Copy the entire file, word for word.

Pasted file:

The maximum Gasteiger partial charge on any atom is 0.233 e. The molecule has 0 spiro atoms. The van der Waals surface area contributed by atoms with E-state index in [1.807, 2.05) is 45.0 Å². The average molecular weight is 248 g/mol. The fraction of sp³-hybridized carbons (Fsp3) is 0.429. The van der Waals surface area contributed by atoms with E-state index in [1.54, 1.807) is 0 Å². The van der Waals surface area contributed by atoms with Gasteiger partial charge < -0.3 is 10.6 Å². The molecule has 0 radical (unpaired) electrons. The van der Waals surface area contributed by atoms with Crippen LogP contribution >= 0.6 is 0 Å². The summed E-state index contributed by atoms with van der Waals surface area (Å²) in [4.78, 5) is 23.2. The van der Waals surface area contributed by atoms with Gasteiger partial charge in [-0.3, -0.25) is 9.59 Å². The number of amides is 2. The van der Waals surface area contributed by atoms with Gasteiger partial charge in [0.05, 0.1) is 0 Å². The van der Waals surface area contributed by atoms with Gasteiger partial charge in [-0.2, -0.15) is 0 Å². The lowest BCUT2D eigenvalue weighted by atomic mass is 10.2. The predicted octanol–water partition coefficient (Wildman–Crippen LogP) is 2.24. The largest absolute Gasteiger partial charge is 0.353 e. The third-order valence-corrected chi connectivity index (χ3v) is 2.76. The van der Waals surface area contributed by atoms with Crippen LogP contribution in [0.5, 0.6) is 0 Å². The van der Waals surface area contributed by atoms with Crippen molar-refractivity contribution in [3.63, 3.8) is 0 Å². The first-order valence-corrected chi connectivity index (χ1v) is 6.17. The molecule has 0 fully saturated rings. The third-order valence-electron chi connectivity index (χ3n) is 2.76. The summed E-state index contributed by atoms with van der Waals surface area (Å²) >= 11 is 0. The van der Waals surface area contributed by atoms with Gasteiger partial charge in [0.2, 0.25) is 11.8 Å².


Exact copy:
The maximum Gasteiger partial charge on any atom is 0.233 e. The molecule has 0 spiro atoms. The van der Waals surface area contributed by atoms with E-state index in [1.807, 2.05) is 45.0 Å². The average molecular weight is 248 g/mol. The fraction of sp³-hybridized carbons (Fsp3) is 0.429. The van der Waals surface area contributed by atoms with E-state index in [1.54, 1.807) is 0 Å². The van der Waals surface area contributed by atoms with Gasteiger partial charge < -0.3 is 10.6 Å². The molecule has 0 radical (unpaired) electrons. The van der Waals surface area contributed by atoms with Crippen LogP contribution >= 0.6 is 0 Å². The summed E-state index contributed by atoms with van der Waals surface area (Å²) in [4.78, 5) is 23.2. The van der Waals surface area contributed by atoms with Gasteiger partial charge in [-0.3, -0.25) is 9.59 Å². The number of amides is 2. The van der Waals surface area contributed by atoms with Gasteiger partial charge in [0.05, 0.1) is 0 Å². The van der Waals surface area contributed by atoms with Gasteiger partial charge in [-0.2, -0.15) is 0 Å². The lowest BCUT2D eigenvalue weighted by atomic mass is 10.2. The predicted octanol–water partition coefficient (Wildman–Crippen LogP) is 2.24. The largest absolute Gasteiger partial charge is 0.353 e. The third-order valence-corrected chi connectivity index (χ3v) is 2.76. The van der Waals surface area contributed by atoms with Crippen LogP contribution in [0.5, 0.6) is 0 Å². The van der Waals surface area contributed by atoms with Crippen molar-refractivity contribution in [3.63, 3.8) is 0 Å². The first-order valence-corrected chi connectivity index (χ1v) is 6.17. The molecule has 0 fully saturated rings. The third-order valence-electron chi connectivity index (χ3n) is 2.76. The summed E-state index contributed by atoms with van der Waals surface area (Å²) >= 11 is 0. The van der Waals surface area contributed by atoms with Gasteiger partial charge in [0.2, 0.25) is 11.8 Å².